This is the part where I need to acknowledge my privilege in being able to do what I do: I’m a young white man, I come from a supportive middle class family, I got a degree without debt, and I worked at a nice white collar job and saved up money for a couple years before embarking on this path. Most of my friends would not be able to do what I do, because they have actual responsibilities. I am allowed to live in blissful poverty like some sort of capitalist monk because of my incredible support network and the way I am perceived in society. When I’m older, it won’t work, which is why I’m trying to parlay my current tenuous financial stability into entrenchment in the cultural institutions that give credibility and create livings for ‘career artists.’ Being an artist is being an entrepreneur and small business owner, and all the same risks, warnings, and start-up needs apply. I had a headstart and I’m still playing catch-up.
10) What inspires you? For example, when you wake up in the morning, do you tell yourself something to encourage you to work hard and be excited for the day?
I wake up and do what I want. It’s the punk slacker dream with a veneer of business sense and a good gimmick. One of my explicit goals is not to work that hard. I think the puritan work ethic is a scourge on American cultural life and I want nothing to do with it. That’s not to say I’m not rigorous and meticulous with everything I do. I just hate the glorification of work for its own sake. But I’m trying to sound cooler with this answer than I am. I do really care and I work my ass off. I just try to remain cynical and ironically detached about the whole thing and roll my eyes at those feel-good “you-go-girl” mantras.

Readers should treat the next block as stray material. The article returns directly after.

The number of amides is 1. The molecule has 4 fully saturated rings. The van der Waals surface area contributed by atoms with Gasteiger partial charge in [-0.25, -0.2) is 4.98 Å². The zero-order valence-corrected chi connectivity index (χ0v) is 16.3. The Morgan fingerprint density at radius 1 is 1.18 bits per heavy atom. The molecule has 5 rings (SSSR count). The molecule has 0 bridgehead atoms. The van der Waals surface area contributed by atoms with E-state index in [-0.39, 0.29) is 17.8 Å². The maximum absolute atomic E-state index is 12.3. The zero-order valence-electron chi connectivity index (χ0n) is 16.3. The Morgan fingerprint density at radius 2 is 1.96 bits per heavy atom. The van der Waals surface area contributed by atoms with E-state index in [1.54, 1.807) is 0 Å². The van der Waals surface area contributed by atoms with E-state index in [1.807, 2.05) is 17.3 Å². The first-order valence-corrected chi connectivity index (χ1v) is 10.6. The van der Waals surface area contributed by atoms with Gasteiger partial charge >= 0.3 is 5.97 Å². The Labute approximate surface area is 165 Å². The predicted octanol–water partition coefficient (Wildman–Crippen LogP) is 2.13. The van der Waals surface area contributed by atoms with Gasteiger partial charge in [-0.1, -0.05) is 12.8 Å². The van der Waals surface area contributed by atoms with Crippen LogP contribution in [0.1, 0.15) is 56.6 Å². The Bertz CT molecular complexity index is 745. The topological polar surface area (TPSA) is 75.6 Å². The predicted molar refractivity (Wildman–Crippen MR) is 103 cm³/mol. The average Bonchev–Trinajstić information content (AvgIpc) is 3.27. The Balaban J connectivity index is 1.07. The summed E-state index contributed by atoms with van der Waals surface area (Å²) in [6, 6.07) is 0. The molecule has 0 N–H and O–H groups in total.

My goal is not to make the most money possible, it’s to need to work as little as possible and to do the most fulfilling work possible in that time, leaving the rest of my time open for bettering society or watching cats on YouTube. I like making corporations bleed through the nose for poetry, and I like being able to do a lot of gigs and collaborations for free. I like the accelerationist prediction that technological advances will lead to plenty of resources for all, without anyone having to work — with all the time and no duties, the argument goes, everyone becomes philosophers and artists. Plato grins from his grave. I see this as preferable to the alternative future I see manifesting itself, where everyone works in HR and Marketing.
11) What is a memorable and embarrassing moment that you’ve had?
I do a lot of English -Spanish bilingual poetry and love writing this way to connect to people in LA. That said, sometimes I put my foot in it. One time I made a metaphor with chicharrón and this stately Salvadoran lady thought I was calling her fat. Not my finest hour.